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With a bang, not a whimper

Huh. I had a somewhat disturbing thought train while driving home from work, about unintended consequences.

Given:
  • That computing power will continue to increase exponentially for at least another three decades. (Probability very high)

  • That computers can be run un-emcumbered by hidden programs that allow a more Orwellian style of surveillance on what their users run on them. (Probability... moderate to high. There's always Linux.)

  • That someone will write a free or commercially available program to emulate physics accurately at a nuclear or quantum level. (Probability high. Chemistry would likely benefit from this. And geeks would love to make a reality simulator.)

  • That at some point in the future, asteroid-mining becomes possible for non-goverments. (Probability moderate.)

  • That computer assisted designing manufacturing continues to become more capable, simpler and cheaper. (Probability certain.)

  • That apocalyptic cults will continue to exist. (Probability high. Moderate, if ubiquitous surveillance starts taking them out.)
  • or
  • Sociopathic individuals with access to sufficient monetary resources will continue to exist. (Probability high. Things get cheaper as time goes on.)

It follows that it will eventually be possible for sociopathic cults or individuals to:
  • Design and virtually test nuclear weapons on computers

  • Mine the necessary elements from asteroids

  • Manufacture the necessary components [Edit: for engines and guidance systems.], as well as centrifuges (or other technology) to refine the materials.

  • Assemble working nuclear weapons.

  • Assemble working delivery systems.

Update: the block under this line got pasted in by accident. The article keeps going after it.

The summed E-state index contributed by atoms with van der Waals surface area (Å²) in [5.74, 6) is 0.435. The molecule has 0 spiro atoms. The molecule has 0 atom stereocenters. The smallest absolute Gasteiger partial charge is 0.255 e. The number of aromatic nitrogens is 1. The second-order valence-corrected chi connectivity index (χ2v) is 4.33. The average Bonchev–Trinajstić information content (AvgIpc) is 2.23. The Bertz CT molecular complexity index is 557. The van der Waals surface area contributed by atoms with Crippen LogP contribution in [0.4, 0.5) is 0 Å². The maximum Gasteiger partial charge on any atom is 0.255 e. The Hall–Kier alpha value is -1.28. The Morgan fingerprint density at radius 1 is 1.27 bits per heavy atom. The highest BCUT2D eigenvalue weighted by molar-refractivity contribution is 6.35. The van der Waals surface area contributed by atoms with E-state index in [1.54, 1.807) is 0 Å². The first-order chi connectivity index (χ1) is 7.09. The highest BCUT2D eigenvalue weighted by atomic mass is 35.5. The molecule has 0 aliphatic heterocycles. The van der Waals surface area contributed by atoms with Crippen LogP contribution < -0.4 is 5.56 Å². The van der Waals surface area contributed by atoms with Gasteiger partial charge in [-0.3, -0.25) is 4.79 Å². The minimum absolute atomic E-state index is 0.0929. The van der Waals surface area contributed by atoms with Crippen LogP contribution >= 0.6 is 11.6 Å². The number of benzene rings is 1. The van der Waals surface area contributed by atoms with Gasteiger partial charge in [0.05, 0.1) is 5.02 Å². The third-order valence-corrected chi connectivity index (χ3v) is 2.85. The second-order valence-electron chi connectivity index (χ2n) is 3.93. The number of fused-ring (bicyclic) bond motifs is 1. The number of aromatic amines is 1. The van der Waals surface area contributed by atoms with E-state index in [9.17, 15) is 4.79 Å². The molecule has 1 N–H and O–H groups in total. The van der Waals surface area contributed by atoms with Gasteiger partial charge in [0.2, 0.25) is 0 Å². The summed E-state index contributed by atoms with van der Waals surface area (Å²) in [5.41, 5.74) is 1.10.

• [Edit: Make appropriate engines and guidance systems to drop asteroids from orbit.]

Thus, it seems likely that the Earth will eventually be cinderized by some cult or sociopath's nuclear [Edit: celestial] fire.

How cheerful. :)

Comments

( 17 comments — Leave a comment )
learnteach
Sep. 15th, 2006 03:45 am (UTC)
Also add
More educated people will be more content (proven false)
The bread and circuses will continue. (ok)
Energy will become a major concern, as will water (very true)
Population will continue to grow in backward areas (very true)
Surveillance will become cheap and ubiquitous (high probability)

I'd worry more about the flood of child soldiers with amoral lives and AK47
clones. If I wasn't too tired to worry.

I don't think we really know enough to accurately model untested chemistry (that is, reactions that haven't been proven in the lab) much less untested physics. But that's my bias from teaching chem, not from knowing the state of the art.

And...unless they're using orbital delivery (from the asteroid belt) it's sort of easy to see it coming.

Fear more in infrastructure taggers/wreckers.

No, wait, fear the lack of caffiene. Good night!
revar
Sep. 15th, 2006 05:42 am (UTC)
Re: Also add
Regarding modelling of physics, etc, we already use supercomputers to simulate nuclear explosions to get around nuclear test bans. I'm just extrapolating this thirty years hence when you could do that on your home computer.

Yeah, I was assuming orbital delivery.

I was totally overcomplicating this, though. If you can mine asteroids, you can drop them on people with much better booms than nukes. No need for extreme physics modelling or manufacturing or refining. Though nukes are smaller and easier to sneakily deliver than planetkiller asteroids.
krin_o_o_
Sep. 20th, 2006 12:37 am (UTC)
Re: Also add
The real danger of nukes is not their kinetic energy, as you've stated.
You get better results just throwing really big rocks, really fast, from very far up.

The danger is that a 30 lbs device (conservative estimate) can end all life in a precisely determined area, while leaving the rest of the planet realitively unharmed.

Yes, despite the screams of outrage that statement will cause amoung anti-nuke adherents... A nuke will -not- destory the planet, or even cause much long term damage on a wide scale.

Japan is not uninhabited right now. Nor is New Mexico and Nevada and the center of North America[1]. Nor is Southern Ukraine[2]. Nor are parts central Asia[3]. All these areas have were nuked over the last century. Some by design, others by accident.

Add the intention to cause pain, suffering, fear, and terror... the creation of a dirty bomb that kills millions by -NOT- causing a nuclear blast is a very real likely application in the near future.